The year after, I spent a considerable amount of time reading articles, consistently keeping up with the news, listening to podcasts, and everything I could do in order to raise my own awareness about current issues that surrounded us locally, provincially, nationally, as well as globally.  I made notes on every important topic I came across and made sure to familiarize myself with the intricacies involved.  Then, during practices, I applied my knowledge, also focusing on my structure, organization, flow of logic, pace, etc.  Although I was waitlisted and eventually rejected, I noticed that my interview feedback said Above Average.  And to be honest, when I finished my second interview, I definitely felt a BIG difference compared to my first.

Even though your presentation is most likely excellent, the content in your MMI stations (the points you actually mention) may not have been at the level it can be, relative to the hyper competitive pool of interviewees.  This is why I recommend you do a lot of reading/research into current events and issues that surround us; this way, you can familiarize yourself with lots of points that you can store in a mental reservoir, ready to be naturally drawn from during the MMI.

I also echo all the advice that has been mentioned above, including practicing with family members and looking into joining public speaking clubs, such as Toastmasters – they are all wonderful ways you can utilize to improve your performance.

Wishing you all the best, and looking forward to hearing your success story soon!  :)

This is honestly great feedback. Don’t underestimate the importance of knowledge and awareness of current events/issues. Having a solid background in this can take your answers to the next level. This is something that helped me personally.

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Forget all of this.

The interview process is a complete sham. The people I expected to get in, the ones where you sit down and hear them speak, and you just know they're going to be a great doctor, who explore both sides of the issue, who empathize with everyone involve and you look into their eyes and you can just see compassion...for the most part did not get in. And the ones I would've never ever expected in a million years to get in, the most arrogant people with the most one sided answers were accepted, including someone who got in a big argument with me and literally scared the crap out of me for challenging their position a bit when I practiced with them. This is probably the snappiest person i've ever met to the point of it being a psychological disorder or under the influence but consistently....I have never been more uncomfortable speaking to someone in my entire life and they got in.  Another example was someone who literally said a certain group of people's (don't want to get into details) cultural practice is "savage". Thinking back to all the people I practiced with, some of the worst ones were waitlisted or accepted and although some of the good ones did get in thankfully, the majority did not. I would say out of the hundreds of people I practiced with that this process is a complete toss up and there is no pattern or anything to it at all. It's a lottery.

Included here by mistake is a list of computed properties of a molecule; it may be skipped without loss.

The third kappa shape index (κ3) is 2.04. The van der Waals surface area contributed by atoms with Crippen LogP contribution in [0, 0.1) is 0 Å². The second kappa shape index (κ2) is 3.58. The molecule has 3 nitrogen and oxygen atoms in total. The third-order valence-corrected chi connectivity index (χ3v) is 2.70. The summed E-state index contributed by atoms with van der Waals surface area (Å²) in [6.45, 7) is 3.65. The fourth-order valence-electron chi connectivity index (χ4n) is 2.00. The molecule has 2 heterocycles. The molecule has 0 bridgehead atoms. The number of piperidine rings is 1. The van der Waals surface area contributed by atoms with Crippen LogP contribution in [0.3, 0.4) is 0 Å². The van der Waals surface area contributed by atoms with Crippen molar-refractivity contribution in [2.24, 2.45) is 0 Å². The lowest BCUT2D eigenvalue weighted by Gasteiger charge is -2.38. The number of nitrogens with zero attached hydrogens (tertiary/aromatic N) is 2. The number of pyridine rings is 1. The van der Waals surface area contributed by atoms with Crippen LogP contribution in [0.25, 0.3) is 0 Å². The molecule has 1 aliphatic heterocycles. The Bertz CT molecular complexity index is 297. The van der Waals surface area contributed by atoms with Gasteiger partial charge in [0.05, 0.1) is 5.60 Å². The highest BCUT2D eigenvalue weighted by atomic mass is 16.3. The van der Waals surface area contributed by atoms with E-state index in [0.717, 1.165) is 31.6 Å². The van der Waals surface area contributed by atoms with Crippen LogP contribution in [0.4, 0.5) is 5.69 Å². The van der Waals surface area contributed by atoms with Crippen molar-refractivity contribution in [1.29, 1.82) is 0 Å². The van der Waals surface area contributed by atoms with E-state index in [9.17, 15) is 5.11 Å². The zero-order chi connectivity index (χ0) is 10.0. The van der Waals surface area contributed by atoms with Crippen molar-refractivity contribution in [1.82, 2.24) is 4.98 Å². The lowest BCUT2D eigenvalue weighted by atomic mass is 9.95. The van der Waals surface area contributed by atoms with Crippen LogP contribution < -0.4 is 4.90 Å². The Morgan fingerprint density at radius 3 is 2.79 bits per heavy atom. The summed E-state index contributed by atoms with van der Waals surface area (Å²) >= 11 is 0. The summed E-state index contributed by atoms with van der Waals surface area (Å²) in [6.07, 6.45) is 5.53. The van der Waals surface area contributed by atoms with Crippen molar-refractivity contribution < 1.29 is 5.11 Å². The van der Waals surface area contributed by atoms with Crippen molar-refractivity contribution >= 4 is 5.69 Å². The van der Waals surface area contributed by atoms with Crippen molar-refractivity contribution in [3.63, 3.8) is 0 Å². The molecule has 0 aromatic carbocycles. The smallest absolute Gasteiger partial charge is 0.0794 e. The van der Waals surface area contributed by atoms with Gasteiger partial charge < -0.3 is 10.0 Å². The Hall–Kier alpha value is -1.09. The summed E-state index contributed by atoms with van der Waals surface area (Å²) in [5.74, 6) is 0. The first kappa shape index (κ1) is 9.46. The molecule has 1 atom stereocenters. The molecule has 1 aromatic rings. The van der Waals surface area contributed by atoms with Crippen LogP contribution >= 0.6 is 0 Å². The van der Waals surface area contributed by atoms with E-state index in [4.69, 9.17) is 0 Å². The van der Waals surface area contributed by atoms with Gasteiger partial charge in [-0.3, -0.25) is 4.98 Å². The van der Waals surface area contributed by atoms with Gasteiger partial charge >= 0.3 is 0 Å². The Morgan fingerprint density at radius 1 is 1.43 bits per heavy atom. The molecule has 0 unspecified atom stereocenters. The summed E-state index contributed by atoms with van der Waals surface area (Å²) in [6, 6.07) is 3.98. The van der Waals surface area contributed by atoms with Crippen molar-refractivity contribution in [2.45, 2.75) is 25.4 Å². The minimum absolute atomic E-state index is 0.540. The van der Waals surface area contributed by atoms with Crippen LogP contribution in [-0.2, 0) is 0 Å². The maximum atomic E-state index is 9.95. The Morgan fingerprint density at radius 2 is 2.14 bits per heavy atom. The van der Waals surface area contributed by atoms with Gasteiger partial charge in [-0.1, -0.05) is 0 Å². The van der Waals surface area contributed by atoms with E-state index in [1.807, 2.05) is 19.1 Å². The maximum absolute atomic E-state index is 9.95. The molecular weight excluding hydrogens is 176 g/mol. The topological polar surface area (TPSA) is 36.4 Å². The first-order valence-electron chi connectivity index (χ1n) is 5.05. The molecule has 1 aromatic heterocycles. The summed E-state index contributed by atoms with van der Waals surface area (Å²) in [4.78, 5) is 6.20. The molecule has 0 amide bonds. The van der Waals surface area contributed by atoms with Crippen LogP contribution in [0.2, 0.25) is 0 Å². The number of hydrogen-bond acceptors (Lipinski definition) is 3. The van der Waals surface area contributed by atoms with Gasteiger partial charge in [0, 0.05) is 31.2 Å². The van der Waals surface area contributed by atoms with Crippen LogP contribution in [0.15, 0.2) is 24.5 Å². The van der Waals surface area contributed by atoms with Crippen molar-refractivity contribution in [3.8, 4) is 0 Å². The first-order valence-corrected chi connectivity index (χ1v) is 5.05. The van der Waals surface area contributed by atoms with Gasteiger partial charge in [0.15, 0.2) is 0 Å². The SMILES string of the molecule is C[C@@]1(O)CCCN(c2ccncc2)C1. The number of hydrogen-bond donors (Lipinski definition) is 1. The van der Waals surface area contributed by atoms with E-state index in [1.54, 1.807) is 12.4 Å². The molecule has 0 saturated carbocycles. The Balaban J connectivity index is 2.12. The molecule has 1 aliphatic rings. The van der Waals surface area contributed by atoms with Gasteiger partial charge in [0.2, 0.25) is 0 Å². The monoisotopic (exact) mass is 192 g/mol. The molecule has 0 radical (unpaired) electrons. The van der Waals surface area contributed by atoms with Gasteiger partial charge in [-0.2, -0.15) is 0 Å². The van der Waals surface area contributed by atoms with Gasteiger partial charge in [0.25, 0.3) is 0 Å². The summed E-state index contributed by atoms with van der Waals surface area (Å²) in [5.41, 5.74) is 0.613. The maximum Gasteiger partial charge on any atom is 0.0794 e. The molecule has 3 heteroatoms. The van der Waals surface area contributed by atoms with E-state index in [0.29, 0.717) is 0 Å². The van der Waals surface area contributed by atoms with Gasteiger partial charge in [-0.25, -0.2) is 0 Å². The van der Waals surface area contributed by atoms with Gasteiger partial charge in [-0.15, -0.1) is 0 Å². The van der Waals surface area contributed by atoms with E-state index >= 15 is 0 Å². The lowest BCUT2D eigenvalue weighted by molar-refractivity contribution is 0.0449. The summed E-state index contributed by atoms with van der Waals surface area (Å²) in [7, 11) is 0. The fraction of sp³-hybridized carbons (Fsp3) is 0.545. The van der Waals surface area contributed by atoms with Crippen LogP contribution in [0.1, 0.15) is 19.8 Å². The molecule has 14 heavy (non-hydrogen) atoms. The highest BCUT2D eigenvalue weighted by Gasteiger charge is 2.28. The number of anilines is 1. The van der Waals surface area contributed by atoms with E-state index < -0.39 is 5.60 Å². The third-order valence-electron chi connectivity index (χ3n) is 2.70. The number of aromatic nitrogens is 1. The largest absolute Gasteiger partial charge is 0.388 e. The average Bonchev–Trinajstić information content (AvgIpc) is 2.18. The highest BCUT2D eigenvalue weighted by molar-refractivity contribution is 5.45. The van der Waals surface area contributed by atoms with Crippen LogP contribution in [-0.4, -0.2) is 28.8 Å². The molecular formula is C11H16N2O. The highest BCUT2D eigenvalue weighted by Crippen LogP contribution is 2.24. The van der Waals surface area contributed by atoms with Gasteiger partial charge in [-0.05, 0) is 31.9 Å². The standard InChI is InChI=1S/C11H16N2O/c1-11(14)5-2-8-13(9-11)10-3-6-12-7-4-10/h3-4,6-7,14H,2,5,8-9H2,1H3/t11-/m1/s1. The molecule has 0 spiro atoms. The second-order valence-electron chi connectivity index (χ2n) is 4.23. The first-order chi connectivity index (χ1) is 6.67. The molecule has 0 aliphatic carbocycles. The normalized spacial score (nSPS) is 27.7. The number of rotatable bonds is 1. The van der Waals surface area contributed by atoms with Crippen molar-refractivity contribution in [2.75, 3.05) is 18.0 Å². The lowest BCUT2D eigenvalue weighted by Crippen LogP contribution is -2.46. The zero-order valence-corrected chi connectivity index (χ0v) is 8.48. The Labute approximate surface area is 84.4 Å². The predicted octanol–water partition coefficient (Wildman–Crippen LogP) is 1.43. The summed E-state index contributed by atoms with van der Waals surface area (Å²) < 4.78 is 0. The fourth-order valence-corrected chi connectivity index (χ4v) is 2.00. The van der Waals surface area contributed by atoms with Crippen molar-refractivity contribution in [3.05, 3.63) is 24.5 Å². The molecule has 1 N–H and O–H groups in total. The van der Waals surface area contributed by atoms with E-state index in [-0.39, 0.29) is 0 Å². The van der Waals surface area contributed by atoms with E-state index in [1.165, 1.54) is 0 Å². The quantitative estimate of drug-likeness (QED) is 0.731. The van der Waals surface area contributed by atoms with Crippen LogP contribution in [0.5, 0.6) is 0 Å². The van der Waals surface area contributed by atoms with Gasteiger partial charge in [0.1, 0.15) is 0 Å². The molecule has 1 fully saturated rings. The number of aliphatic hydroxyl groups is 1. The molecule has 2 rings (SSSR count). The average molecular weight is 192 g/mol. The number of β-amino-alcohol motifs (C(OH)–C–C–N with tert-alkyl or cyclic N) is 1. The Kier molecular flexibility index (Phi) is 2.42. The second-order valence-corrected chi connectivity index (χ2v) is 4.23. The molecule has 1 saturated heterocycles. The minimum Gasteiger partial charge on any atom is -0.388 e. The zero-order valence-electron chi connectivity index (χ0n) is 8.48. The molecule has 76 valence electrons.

The MMI is a broken system. This should be a panel interview and the questions should be based on your experiences and other aspects of your personality directly...not this.

Do whatever you can do to improve, but don't expect it to mean anything to them.

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2 hours ago, DR-BMFF said: